Quadrant III: Water Quality and Water Health Key information in this quadrant: III. Mitigating water resources degradation/ Improving quality of water resources • Waterborne pollutants emitted by economic activity • Pollutants removed as a result of treatment • Water quality assessments in watercourses • Regulatory services provided by ecosystems in terms of assimilation of waterborne pollution (water purification and disease control) • Measures of the health of the water ecosystems Key indicators for this quadrant can be derived from the standardized information collected according to SEEA-Water and IRWS concepts and definitions. The indicators can therefore be consistent and comparable across time and space 6
Quadrant IV: Extreme Hydro-Meteorological Events Key information in this quadrant: IV. Adapting to extreme hydro-meteorological events • Water stocks and variations through time (surface and groundwater). • Investments for the storage and control of water • Disturbance prevention • Regulatory services provided by the ecosystems in terms of water flows Key indicators for this quadrant can be derived from the standardized information collected according to SEEA-Water and IRWS concepts and definitions. The indicators can therefore be consistent and comparable across time and space 7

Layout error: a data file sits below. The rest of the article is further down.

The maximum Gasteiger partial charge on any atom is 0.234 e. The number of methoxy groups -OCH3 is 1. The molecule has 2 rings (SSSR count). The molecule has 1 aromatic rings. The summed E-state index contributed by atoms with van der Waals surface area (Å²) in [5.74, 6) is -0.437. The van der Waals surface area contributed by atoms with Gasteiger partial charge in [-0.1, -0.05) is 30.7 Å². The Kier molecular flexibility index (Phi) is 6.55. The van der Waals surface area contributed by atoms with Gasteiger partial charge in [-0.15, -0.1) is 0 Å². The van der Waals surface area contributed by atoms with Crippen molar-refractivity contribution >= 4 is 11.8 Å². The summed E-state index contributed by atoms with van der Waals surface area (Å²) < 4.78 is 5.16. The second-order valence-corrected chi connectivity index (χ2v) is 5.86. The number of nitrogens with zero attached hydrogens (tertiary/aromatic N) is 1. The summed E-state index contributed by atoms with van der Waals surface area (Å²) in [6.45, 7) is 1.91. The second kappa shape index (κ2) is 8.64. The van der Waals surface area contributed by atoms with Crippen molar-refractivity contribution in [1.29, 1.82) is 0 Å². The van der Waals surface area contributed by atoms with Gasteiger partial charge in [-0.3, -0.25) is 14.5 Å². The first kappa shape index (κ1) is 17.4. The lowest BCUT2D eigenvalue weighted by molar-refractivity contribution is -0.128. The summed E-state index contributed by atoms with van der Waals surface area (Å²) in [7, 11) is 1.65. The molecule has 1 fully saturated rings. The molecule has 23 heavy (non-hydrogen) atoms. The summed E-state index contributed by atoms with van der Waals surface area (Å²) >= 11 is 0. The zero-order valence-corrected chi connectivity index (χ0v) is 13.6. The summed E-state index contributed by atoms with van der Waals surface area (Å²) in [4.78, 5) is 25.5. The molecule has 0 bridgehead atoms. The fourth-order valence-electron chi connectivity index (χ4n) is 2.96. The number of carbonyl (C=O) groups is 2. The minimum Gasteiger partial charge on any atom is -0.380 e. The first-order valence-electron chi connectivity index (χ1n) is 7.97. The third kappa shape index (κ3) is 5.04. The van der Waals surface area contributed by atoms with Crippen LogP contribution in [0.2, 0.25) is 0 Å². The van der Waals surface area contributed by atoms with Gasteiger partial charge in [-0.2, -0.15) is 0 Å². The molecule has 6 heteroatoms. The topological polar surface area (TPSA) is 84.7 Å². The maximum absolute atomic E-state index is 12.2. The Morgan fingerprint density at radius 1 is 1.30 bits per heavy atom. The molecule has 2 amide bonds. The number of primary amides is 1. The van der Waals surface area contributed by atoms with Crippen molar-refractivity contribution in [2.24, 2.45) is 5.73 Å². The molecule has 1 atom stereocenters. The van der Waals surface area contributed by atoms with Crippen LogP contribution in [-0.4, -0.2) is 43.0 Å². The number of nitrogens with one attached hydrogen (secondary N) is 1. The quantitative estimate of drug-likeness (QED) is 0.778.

Economic policies are monitored using indicators which are widely accepted and comparable between countries and through time. Most of the indicators are derived from the standard concepts and definitions prescribed in the System of National Accounts (SNA). • The first version of SNA was adopted in 1953. • The SNA has become a standard for policy analysis throughout the world. • There is a lot of capacity developed in the use of the SNA. The environmental–economic accounts were developed from the SNA concepts and definitions. The process to approve the system of environmental economic accounts is as strict as the one followed for the approval of SNA. 8
Recently, the United Nations Statistical Commission (UNSC) adopted the System of Environmental Economic Accounts for Water (SEEA-Water) and the International Recommendations for Water Statistics (IRWS). The UNSC is a functional commission of the UN Economic and Social Council (ECOSOC). It is the highest decision making body for international statistical activities, especially the setting of statistical standards,thedevelopment of concepts and methods and their implementation at the national and international level. SEEA-Water and IRWS are key ingredients for the development of information systems for the design and evaluation of water policies. 9